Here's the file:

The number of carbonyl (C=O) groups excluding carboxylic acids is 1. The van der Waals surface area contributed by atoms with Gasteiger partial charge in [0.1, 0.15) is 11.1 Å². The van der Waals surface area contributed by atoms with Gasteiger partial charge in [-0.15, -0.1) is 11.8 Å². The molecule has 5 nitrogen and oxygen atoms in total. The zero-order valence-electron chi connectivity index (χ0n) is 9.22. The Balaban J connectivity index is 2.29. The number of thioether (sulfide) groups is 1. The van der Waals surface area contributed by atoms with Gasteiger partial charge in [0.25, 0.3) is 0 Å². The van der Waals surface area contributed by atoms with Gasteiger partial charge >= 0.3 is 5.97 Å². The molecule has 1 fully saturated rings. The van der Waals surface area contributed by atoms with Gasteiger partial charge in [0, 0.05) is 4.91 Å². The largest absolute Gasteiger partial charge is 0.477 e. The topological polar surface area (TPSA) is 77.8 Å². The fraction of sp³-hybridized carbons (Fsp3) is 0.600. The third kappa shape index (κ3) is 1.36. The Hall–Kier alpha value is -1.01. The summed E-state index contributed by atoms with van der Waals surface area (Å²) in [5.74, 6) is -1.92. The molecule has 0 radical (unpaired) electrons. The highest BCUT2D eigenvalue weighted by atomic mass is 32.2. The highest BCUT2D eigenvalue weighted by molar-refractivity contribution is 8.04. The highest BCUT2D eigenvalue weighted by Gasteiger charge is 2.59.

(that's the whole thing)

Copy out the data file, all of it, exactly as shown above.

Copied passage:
The number of carbonyl (C=O) groups excluding carboxylic acids is 1. The van der Waals surface area contributed by atoms with Gasteiger partial charge in [0.1, 0.15) is 11.1 Å². The van der Waals surface area contributed by atoms with Gasteiger partial charge in [-0.15, -0.1) is 11.8 Å². The molecule has 5 nitrogen and oxygen atoms in total. The zero-order valence-electron chi connectivity index (χ0n) is 9.22. The Balaban J connectivity index is 2.29. The number of thioether (sulfide) groups is 1. The van der Waals surface area contributed by atoms with Gasteiger partial charge in [0.25, 0.3) is 0 Å². The van der Waals surface area contributed by atoms with Gasteiger partial charge >= 0.3 is 5.97 Å². The molecule has 1 fully saturated rings. The van der Waals surface area contributed by atoms with Gasteiger partial charge in [0, 0.05) is 4.91 Å². The largest absolute Gasteiger partial charge is 0.477 e. The topological polar surface area (TPSA) is 77.8 Å². The fraction of sp³-hybridized carbons (Fsp3) is 0.600. The third kappa shape index (κ3) is 1.36. The Hall–Kier alpha value is -1.01. The summed E-state index contributed by atoms with van der Waals surface area (Å²) in [5.74, 6) is -1.92. The molecule has 0 radical (unpaired) electrons. The highest BCUT2D eigenvalue weighted by atomic mass is 32.2. The highest BCUT2D eigenvalue weighted by molar-refractivity contribution is 8.04. The highest BCUT2D eigenvalue weighted by Gasteiger charge is 2.59.